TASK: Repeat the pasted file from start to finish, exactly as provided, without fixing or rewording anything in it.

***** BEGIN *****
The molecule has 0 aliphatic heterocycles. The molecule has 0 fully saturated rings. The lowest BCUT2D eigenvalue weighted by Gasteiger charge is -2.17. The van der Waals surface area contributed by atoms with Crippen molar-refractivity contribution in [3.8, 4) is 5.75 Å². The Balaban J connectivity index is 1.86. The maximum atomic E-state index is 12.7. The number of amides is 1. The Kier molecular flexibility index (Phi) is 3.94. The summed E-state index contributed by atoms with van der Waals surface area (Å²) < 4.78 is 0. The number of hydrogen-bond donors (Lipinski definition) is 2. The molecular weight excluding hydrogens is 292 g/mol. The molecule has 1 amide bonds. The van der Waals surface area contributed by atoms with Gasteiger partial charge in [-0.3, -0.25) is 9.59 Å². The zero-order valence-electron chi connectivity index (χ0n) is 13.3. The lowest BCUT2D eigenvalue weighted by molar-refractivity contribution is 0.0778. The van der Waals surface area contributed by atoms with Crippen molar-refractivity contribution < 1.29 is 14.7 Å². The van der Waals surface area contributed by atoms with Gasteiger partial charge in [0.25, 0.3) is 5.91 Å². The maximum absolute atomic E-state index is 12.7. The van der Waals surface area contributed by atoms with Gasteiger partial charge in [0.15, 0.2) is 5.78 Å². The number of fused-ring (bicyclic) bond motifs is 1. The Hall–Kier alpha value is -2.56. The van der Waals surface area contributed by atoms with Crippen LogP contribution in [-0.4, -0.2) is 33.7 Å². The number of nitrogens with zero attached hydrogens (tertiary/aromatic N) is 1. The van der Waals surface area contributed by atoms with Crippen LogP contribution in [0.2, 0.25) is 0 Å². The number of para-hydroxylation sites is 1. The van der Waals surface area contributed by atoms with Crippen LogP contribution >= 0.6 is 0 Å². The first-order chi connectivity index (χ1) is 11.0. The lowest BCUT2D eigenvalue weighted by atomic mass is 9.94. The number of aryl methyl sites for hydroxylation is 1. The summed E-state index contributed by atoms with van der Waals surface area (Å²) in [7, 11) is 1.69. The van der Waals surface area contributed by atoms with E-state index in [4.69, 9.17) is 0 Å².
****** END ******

The molecule has 0 aliphatic heterocycles. The molecule has 0 fully saturated rings. The lowest BCUT2D eigenvalue weighted by Gasteiger charge is -2.17. The van der Waals surface area contributed by atoms with Crippen molar-refractivity contribution in [3.8, 4) is 5.75 Å². The Balaban J connectivity index is 1.86. The maximum atomic E-state index is 12.7. The number of amides is 1. The Kier molecular flexibility index (Phi) is 3.94. The summed E-state index contributed by atoms with van der Waals surface area (Å²) < 4.78 is 0. The number of hydrogen-bond donors (Lipinski definition) is 2. The molecular weight excluding hydrogens is 292 g/mol. The molecule has 1 amide bonds. The van der Waals surface area contributed by atoms with Gasteiger partial charge in [-0.3, -0.25) is 9.59 Å². The zero-order valence-electron chi connectivity index (χ0n) is 13.3. The lowest BCUT2D eigenvalue weighted by molar-refractivity contribution is 0.0778. The van der Waals surface area contributed by atoms with Crippen molar-refractivity contribution < 1.29 is 14.7 Å². The van der Waals surface area contributed by atoms with Gasteiger partial charge in [0.25, 0.3) is 5.91 Å². The maximum absolute atomic E-state index is 12.7. The van der Waals surface area contributed by atoms with Gasteiger partial charge in [0.15, 0.2) is 5.78 Å². The number of fused-ring (bicyclic) bond motifs is 1. The Hall–Kier alpha value is -2.56. The van der Waals surface area contributed by atoms with Crippen LogP contribution in [-0.4, -0.2) is 33.7 Å². The number of nitrogens with zero attached hydrogens (tertiary/aromatic N) is 1. The van der Waals surface area contributed by atoms with Crippen LogP contribution in [0.2, 0.25) is 0 Å². The number of para-hydroxylation sites is 1. The van der Waals surface area contributed by atoms with Crippen LogP contribution >= 0.6 is 0 Å². The first-order chi connectivity index (χ1) is 11.0. The lowest BCUT2D eigenvalue weighted by atomic mass is 9.94. The number of aryl methyl sites for hydroxylation is 1. The summed E-state index contributed by atoms with van der Waals surface area (Å²) in [7, 11) is 1.69. The van der Waals surface area contributed by atoms with E-state index in [4.69, 9.17) is 0 Å².